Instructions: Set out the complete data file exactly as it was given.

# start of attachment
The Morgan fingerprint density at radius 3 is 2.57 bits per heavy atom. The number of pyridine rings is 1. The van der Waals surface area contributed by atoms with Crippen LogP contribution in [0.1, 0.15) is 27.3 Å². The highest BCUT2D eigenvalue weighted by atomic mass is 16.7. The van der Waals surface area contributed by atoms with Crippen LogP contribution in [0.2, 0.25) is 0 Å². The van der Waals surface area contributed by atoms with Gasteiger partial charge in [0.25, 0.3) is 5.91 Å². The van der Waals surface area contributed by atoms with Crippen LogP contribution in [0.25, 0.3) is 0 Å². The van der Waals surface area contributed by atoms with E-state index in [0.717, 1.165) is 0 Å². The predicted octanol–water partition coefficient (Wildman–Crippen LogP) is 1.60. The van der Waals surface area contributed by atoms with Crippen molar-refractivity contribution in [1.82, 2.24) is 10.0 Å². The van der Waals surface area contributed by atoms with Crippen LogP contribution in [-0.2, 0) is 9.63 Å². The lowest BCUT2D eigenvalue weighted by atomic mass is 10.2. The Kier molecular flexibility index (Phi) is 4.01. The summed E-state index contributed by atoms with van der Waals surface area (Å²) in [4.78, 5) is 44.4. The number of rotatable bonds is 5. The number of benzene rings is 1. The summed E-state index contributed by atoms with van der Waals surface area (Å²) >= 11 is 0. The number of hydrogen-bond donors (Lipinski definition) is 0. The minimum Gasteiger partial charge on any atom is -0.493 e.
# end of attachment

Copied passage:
The Morgan fingerprint density at radius 3 is 2.57 bits per heavy atom. The number of pyridine rings is 1. The van der Waals surface area contributed by atoms with Crippen LogP contribution in [0.1, 0.15) is 27.3 Å². The highest BCUT2D eigenvalue weighted by atomic mass is 16.7. The van der Waals surface area contributed by atoms with Crippen LogP contribution in [0.2, 0.25) is 0 Å². The van der Waals surface area contributed by atoms with Gasteiger partial charge in [0.25, 0.3) is 5.91 Å². The van der Waals surface area contributed by atoms with Crippen LogP contribution in [0.25, 0.3) is 0 Å². The van der Waals surface area contributed by atoms with E-state index in [0.717, 1.165) is 0 Å². The predicted octanol–water partition coefficient (Wildman–Crippen LogP) is 1.60. The van der Waals surface area contributed by atoms with Crippen molar-refractivity contribution in [1.82, 2.24) is 10.0 Å². The van der Waals surface area contributed by atoms with Crippen LogP contribution in [-0.2, 0) is 9.63 Å². The lowest BCUT2D eigenvalue weighted by atomic mass is 10.2. The Kier molecular flexibility index (Phi) is 4.01. The summed E-state index contributed by atoms with van der Waals surface area (Å²) in [4.78, 5) is 44.4. The number of rotatable bonds is 5. The number of benzene rings is 1. The summed E-state index contributed by atoms with van der Waals surface area (Å²) >= 11 is 0. The number of hydrogen-bond donors (Lipinski definition) is 0. The minimum Gasteiger partial charge on any atom is -0.493 e.